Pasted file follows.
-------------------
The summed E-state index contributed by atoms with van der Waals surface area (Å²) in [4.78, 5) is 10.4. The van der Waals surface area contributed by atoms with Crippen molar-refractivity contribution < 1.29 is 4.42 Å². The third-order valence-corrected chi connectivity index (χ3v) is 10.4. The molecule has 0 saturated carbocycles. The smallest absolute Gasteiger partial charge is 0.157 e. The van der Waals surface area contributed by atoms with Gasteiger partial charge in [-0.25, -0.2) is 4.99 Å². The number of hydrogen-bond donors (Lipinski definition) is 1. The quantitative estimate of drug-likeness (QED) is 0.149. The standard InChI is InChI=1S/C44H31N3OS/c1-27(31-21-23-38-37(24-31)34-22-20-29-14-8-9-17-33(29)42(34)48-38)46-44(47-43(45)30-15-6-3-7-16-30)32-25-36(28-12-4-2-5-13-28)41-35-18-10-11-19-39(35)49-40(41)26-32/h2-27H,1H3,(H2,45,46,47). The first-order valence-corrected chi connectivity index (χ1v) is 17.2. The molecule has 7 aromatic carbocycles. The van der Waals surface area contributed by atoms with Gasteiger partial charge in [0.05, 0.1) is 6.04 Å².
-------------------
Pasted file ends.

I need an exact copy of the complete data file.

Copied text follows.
The summed E-state index contributed by atoms with van der Waals surface area (Å²) in [4.78, 5) is 10.4. The van der Waals surface area contributed by atoms with Crippen molar-refractivity contribution < 1.29 is 4.42 Å². The third-order valence-corrected chi connectivity index (χ3v) is 10.4. The molecule has 0 saturated carbocycles. The smallest absolute Gasteiger partial charge is 0.157 e. The van der Waals surface area contributed by atoms with Gasteiger partial charge in [-0.25, -0.2) is 4.99 Å². The number of hydrogen-bond donors (Lipinski definition) is 1. The quantitative estimate of drug-likeness (QED) is 0.149. The standard InChI is InChI=1S/C44H31N3OS/c1-27(31-21-23-38-37(24-31)34-22-20-29-14-8-9-17-33(29)42(34)48-38)46-44(47-43(45)30-15-6-3-7-16-30)32-25-36(28-12-4-2-5-13-28)41-35-18-10-11-19-39(35)49-40(41)26-32/h2-27H,1H3,(H2,45,46,47). The first-order valence-corrected chi connectivity index (χ1v) is 17.2. The molecule has 7 aromatic carbocycles. The van der Waals surface area contributed by atoms with Gasteiger partial charge in [0.05, 0.1) is 6.04 Å².